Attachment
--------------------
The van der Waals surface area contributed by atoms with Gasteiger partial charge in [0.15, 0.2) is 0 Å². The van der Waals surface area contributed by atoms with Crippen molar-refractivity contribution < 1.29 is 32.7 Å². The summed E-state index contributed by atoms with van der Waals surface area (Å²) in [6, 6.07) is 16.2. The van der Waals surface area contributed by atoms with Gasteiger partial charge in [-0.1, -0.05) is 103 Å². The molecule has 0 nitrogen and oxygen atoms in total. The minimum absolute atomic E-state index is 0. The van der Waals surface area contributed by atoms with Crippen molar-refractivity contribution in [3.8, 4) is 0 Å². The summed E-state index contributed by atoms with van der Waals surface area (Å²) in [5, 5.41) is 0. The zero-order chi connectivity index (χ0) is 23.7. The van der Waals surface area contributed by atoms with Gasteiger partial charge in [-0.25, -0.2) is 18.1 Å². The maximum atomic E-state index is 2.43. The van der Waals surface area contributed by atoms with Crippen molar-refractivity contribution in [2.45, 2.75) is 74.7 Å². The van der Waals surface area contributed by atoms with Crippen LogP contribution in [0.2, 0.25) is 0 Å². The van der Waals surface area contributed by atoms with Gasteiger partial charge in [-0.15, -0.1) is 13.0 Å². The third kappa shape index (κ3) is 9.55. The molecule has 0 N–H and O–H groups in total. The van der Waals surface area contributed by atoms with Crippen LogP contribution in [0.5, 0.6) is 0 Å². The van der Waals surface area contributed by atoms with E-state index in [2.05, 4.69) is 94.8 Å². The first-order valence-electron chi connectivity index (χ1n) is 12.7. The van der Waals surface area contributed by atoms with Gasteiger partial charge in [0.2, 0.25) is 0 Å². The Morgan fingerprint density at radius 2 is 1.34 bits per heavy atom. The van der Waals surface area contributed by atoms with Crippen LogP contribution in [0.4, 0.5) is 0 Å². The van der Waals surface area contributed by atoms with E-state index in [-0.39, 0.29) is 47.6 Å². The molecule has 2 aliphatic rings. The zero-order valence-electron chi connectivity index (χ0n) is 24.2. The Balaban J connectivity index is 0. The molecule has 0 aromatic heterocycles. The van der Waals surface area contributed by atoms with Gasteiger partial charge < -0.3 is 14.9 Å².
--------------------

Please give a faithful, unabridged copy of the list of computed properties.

The van der Waals surface area contributed by atoms with Gasteiger partial charge in [0.15, 0.2) is 0 Å². The van der Waals surface area contributed by atoms with Crippen molar-refractivity contribution < 1.29 is 32.7 Å². The summed E-state index contributed by atoms with van der Waals surface area (Å²) in [6, 6.07) is 16.2. The van der Waals surface area contributed by atoms with Gasteiger partial charge in [-0.1, -0.05) is 103 Å². The molecule has 0 nitrogen and oxygen atoms in total. The minimum absolute atomic E-state index is 0. The van der Waals surface area contributed by atoms with Crippen molar-refractivity contribution in [3.8, 4) is 0 Å². The summed E-state index contributed by atoms with van der Waals surface area (Å²) in [5, 5.41) is 0. The zero-order chi connectivity index (χ0) is 23.7. The van der Waals surface area contributed by atoms with Gasteiger partial charge in [-0.25, -0.2) is 18.1 Å². The maximum atomic E-state index is 2.43. The van der Waals surface area contributed by atoms with Crippen molar-refractivity contribution in [2.45, 2.75) is 74.7 Å². The van der Waals surface area contributed by atoms with Crippen LogP contribution in [0.2, 0.25) is 0 Å². The van der Waals surface area contributed by atoms with Gasteiger partial charge in [-0.15, -0.1) is 13.0 Å². The third kappa shape index (κ3) is 9.55. The molecule has 0 N–H and O–H groups in total. The van der Waals surface area contributed by atoms with Crippen LogP contribution in [0.5, 0.6) is 0 Å². The van der Waals surface area contributed by atoms with E-state index in [2.05, 4.69) is 94.8 Å². The first-order valence-electron chi connectivity index (χ1n) is 12.7. The van der Waals surface area contributed by atoms with Gasteiger partial charge in [0.2, 0.25) is 0 Å². The Morgan fingerprint density at radius 2 is 1.34 bits per heavy atom. The van der Waals surface area contributed by atoms with Crippen LogP contribution in [0.4, 0.5) is 0 Å². The van der Waals surface area contributed by atoms with E-state index in [-0.39, 0.29) is 47.6 Å². The molecule has 2 aliphatic rings. The zero-order valence-electron chi connectivity index (χ0n) is 24.2. The Balaban J connectivity index is 0. The molecule has 0 aromatic heterocycles. The van der Waals surface area contributed by atoms with Gasteiger partial charge < -0.3 is 14.9 Å².